The divisions reflect the wider faultlines in Ukraine itself.
After the western wars of intervention against revolutionary Russia in 1918-22 only eastern Ukraine remained with what was to become the Soviet Union.
This area underwent fast industrialisation and by the outbreak of war with Germany in 1941 had become the heart of the Soviet metallurgical industry.
Initially overrun by the nazis, its largely Russian-speaking population maintained a fierce resistance.
Western Ukraine, partly integrated with Poland, remained underdeveloped and dominated by the old aristocracy.
Its nationalist movement under Bandera made common cause with the nazis and actively collaborated in massacres of the large Jewish population.
The legacy of these divisions is still present. While support for a pro-Western alignment has a significant base among the urban middle class, the most organised force within the pro-EU camp by last December came from the extreme right.
Svoboda had secured 9 per cent of the vote in the last elections and controlled many local authorities in the west.
Still further to the right, neonazi groups now emerged as a major force among those engaged in physical conflict with the government. Spilna Sprava (“Common Cause”), Trizub (“Trident”) and Right Sector are examples.
When the protest movement grew in strength again in January and government buildings were seized in Kiev and across western Ukraine, EU officials would have been discomfited to see the EU flag carried alongside those of the neonazis.
That may have been the background to the spat between the US State Department and the EU, leaked on February 6.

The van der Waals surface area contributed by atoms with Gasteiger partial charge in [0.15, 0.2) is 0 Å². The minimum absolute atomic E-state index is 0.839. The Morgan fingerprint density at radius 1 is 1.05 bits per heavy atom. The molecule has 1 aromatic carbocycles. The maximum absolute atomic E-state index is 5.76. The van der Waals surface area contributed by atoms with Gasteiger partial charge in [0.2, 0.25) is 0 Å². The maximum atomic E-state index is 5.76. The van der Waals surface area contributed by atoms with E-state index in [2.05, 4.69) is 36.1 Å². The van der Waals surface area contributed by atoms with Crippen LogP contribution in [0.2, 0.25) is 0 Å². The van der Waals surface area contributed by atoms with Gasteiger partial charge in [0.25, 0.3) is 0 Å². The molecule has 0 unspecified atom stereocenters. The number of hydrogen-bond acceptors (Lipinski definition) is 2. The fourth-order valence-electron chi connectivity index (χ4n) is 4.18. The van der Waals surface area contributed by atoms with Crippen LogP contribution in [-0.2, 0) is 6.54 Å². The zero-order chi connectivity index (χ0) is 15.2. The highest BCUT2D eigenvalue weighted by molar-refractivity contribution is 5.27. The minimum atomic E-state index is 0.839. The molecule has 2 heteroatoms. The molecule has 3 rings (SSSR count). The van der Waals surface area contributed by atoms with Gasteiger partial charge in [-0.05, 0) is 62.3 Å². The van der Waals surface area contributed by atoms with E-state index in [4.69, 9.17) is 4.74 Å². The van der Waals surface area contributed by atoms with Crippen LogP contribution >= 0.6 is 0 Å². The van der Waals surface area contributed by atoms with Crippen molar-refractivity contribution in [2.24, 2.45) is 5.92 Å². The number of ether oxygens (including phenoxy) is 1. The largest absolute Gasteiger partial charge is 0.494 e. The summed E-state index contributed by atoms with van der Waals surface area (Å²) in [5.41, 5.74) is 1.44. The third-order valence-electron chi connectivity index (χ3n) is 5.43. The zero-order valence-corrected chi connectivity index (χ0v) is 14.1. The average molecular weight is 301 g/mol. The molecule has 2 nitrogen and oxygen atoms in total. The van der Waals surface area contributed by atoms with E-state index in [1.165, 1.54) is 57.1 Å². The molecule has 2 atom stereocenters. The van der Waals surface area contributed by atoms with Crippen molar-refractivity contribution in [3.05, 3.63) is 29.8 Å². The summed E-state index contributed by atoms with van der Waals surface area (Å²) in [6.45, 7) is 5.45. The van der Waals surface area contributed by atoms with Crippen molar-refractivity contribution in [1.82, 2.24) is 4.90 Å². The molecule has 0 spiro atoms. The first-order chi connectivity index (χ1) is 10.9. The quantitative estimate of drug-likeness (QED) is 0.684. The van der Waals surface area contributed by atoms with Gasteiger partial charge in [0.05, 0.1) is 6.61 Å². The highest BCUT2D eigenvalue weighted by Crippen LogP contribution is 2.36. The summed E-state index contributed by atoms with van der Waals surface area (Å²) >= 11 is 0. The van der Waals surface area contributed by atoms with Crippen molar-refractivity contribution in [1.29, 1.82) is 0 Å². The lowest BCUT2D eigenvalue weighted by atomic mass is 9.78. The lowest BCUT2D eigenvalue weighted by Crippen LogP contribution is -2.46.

US officials were recorded as using expletives about German Chancellor Angela Merkel and EU foreign policy chief Catherine Ashton for failing to take a tougher line in supporting “democracy” in Ukraine.
If there was a spat it was temporary.
The first week of February saw US and EU officials meet with the mainstream opposition leaders on the fringes of the Munich security conference.
The protests continued to escalate. The opening for negotiation represented by the resignation of the prime minister and the repeal of anti-protest laws on January 28 was not taken up.
By February 18 extreme violence had erupted. Police were now being killed by gunfire, and hundreds of officers were injured.
The security forces struck back with equal force. The country was descending into war.
In light of that possibility, yesterday’s concessions by the government could prove a step forward.
In some respects they reflect what the Communist Party’s MPs have called for since December – a reduction in the powers of the president and the reinstitution of a “parliamentary republic.”
But the communists also call for more fundamental political changes.
They demand a referendum on the EU, new economic policies and a federal republic to resolve the long-standing differences between the regions of Ukraine.
As the smoke clears in Kiev, a dire reality remains.
A coup d’etat has been attempted against an elected government, spearheaded by very sinister political forces.
Even worse, the conflict took place amid a wider battle for regional supremacy between Russia and the Nato alliance of which Britain is part.
The victims, once more, are the people of Ukraine.
When the economic structures of the Soviet Union were dismantled in 1990-91 they suffered catastrophically.
Under the guidance of western governments there was almost total privatisation. A dozen oligarch clans took possession of the economy.
GDP collapsed by 60 per cent in a decade. The population fell from 52 million in 1991 to 45m in 2012.
As Ukraine’s Communist Party leader Petro Symonenko says, closer association with the EU can only worsen the problems of the country’s enfeebled economy.
Any real recovery will depend on genuine democracy and national sovereignty sufficiently robust to use Ukraine’s rich resources for its own people.